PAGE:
30 Jun 2011:
Premium U.S. Wine Regions
Face Climate Risk Within 30 Years
Warming temperatures could significantly impact some of America’s premium wine growing regions within three decades
, including counties in California that produce some of the nation’s most expensive
Grapes on the vine
wines, according to a new Stanford University study. In Northern California, researchers predict, the amount of land suitable for high-quality wine grapes could decrease by 50 percent. California’s wine industry, which provides about 90 percent of the nation’s total wine production, was estimated to be worth $18.5 billion last year. A 2006 study predicted that as much as 81 percent of the U.S. land suitable for premium wine grapes could disappear by the end of the century. “Our new study looks at climate change during the next 30 years — a time frame over which people are actually considering the costs and benefits of making decisions on the ground,” said Noah Diffenbaugh, an assistant professor of environmental Earth science at Stanford and author of both studies. According to the study, some cooler parts of Oregon and Washington State could see an increase in the acreage suitable for premium wine grapes. The study assumed that greenhouse gas emissions will increase 23 percent by 2040 and that temperatures will rise by 1.8 degrees F.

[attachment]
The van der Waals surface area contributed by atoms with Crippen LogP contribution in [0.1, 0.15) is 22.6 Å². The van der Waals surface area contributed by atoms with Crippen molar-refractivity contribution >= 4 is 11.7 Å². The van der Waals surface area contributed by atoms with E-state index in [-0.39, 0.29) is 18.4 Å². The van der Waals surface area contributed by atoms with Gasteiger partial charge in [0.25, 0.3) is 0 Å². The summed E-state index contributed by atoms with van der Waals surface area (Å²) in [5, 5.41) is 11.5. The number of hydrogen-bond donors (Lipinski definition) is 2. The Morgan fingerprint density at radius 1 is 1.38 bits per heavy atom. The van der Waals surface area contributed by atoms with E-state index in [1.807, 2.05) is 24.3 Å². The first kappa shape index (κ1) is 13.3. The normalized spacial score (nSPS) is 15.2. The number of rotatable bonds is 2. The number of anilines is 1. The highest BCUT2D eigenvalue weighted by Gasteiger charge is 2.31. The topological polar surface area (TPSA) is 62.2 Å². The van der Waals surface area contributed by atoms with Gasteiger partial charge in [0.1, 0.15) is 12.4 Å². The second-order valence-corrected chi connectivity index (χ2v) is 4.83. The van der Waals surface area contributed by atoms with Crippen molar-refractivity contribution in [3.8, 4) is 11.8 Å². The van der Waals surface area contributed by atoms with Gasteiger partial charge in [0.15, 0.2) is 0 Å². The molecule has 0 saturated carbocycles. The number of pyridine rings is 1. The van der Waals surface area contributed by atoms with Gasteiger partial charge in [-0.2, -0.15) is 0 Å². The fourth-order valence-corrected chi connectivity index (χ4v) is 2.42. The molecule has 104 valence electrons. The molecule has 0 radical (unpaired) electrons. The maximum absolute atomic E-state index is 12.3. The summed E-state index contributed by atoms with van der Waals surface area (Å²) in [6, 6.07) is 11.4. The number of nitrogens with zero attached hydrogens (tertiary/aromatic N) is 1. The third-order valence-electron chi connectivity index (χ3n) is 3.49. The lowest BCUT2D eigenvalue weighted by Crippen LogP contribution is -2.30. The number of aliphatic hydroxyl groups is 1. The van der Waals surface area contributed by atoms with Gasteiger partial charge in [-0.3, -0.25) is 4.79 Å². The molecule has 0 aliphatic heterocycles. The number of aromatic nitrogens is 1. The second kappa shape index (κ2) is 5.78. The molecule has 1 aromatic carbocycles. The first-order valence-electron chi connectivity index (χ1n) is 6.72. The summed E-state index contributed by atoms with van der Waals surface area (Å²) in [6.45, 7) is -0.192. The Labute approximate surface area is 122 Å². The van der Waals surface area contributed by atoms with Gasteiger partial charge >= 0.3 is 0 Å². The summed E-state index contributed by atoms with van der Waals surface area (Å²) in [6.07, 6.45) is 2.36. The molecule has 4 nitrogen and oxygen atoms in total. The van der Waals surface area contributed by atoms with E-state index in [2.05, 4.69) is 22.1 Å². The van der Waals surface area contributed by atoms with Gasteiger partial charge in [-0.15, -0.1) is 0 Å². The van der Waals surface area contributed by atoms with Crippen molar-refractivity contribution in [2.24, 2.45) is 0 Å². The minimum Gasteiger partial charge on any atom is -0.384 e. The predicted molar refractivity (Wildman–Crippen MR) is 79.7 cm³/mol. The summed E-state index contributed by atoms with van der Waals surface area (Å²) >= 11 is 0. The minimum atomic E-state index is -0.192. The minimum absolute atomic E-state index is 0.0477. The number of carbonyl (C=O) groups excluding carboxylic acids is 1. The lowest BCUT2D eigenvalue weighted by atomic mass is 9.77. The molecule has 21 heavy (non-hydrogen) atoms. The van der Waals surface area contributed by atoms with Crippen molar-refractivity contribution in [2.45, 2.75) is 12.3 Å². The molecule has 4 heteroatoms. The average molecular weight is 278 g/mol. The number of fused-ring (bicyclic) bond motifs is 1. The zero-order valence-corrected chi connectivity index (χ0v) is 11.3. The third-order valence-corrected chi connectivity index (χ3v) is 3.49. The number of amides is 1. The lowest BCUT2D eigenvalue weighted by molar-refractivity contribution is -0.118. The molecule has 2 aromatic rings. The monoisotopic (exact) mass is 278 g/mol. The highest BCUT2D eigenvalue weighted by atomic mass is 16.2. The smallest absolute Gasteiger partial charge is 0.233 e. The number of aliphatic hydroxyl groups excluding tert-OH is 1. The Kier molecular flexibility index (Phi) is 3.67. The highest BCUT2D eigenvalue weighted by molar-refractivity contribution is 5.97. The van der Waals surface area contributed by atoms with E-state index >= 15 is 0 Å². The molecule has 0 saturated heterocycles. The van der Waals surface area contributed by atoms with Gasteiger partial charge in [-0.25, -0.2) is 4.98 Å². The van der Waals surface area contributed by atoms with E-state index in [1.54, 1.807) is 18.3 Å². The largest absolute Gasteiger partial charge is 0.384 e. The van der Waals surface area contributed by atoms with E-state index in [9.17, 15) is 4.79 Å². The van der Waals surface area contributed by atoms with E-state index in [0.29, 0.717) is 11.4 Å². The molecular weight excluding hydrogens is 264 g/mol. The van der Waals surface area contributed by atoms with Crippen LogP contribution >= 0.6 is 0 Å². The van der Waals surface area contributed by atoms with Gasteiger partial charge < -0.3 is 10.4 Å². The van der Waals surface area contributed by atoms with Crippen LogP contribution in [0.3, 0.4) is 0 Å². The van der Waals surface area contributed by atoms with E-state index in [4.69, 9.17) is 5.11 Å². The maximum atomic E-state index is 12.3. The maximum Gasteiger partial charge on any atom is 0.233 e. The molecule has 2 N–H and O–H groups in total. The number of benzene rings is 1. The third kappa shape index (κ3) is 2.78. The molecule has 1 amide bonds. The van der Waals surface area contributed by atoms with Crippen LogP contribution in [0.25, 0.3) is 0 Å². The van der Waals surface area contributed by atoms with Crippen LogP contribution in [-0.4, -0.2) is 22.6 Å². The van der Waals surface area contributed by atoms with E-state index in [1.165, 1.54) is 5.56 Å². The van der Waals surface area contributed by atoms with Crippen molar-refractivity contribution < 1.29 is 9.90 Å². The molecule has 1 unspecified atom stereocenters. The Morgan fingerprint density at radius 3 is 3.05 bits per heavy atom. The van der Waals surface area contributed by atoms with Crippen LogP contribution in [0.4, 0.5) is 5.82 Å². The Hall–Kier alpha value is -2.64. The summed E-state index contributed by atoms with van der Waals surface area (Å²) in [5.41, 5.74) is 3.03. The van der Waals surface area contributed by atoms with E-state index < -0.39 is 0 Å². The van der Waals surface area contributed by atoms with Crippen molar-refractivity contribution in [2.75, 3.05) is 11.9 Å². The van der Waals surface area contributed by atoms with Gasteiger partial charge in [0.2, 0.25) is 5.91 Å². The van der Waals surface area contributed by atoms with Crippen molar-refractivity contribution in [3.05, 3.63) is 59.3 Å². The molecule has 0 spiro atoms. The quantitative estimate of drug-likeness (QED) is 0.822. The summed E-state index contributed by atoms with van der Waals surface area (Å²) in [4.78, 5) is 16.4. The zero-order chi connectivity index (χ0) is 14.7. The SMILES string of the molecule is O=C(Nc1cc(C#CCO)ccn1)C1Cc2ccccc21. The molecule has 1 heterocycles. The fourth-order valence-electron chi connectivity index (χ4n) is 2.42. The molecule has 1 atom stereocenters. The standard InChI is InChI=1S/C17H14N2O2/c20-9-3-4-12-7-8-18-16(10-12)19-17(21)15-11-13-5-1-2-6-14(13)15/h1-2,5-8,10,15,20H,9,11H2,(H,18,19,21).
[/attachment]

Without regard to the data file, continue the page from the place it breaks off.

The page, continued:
Yale Environment 360 is
a publication of the
Yale School of Forestry
& Environmental Studies
e360 on Facebook
Donate to e360
View mobile site
Subscribe to our newsletter
Subscribe to our feed:
Yale Environment 360
articles are now available in Spanish and Portuguese on Universia
, the online educational network. Visit the site.
Business & Innovation
Policy & Politics
Pollution & Health
Science & Technology
Antarctica and the Arctic
Central & South America
A three-part series Tainted Harvest
looks at the soil pollution crisis in China, the threat it poses to the food supply, and the complexity of any cleanup. Read the series.
is now available for mobile devices at e360.yale.edu/mobile
The Warriors of Qiugang
, a Yale Environment 360
video, chronicles a Chinese village’s fight against a polluting chemical plant. It was nominated for a 2011 Academy Award for Best Documentary Short.
Watch the video.
Top Image: aerial view of Iceland
. © Google & TerraMetrics.
, winner of the Yale Environment 360 Video Contest, documents the work of African researchers monitoring wildlife in Uganda's remote Bwindi Impenetrable National Park. Watch the video.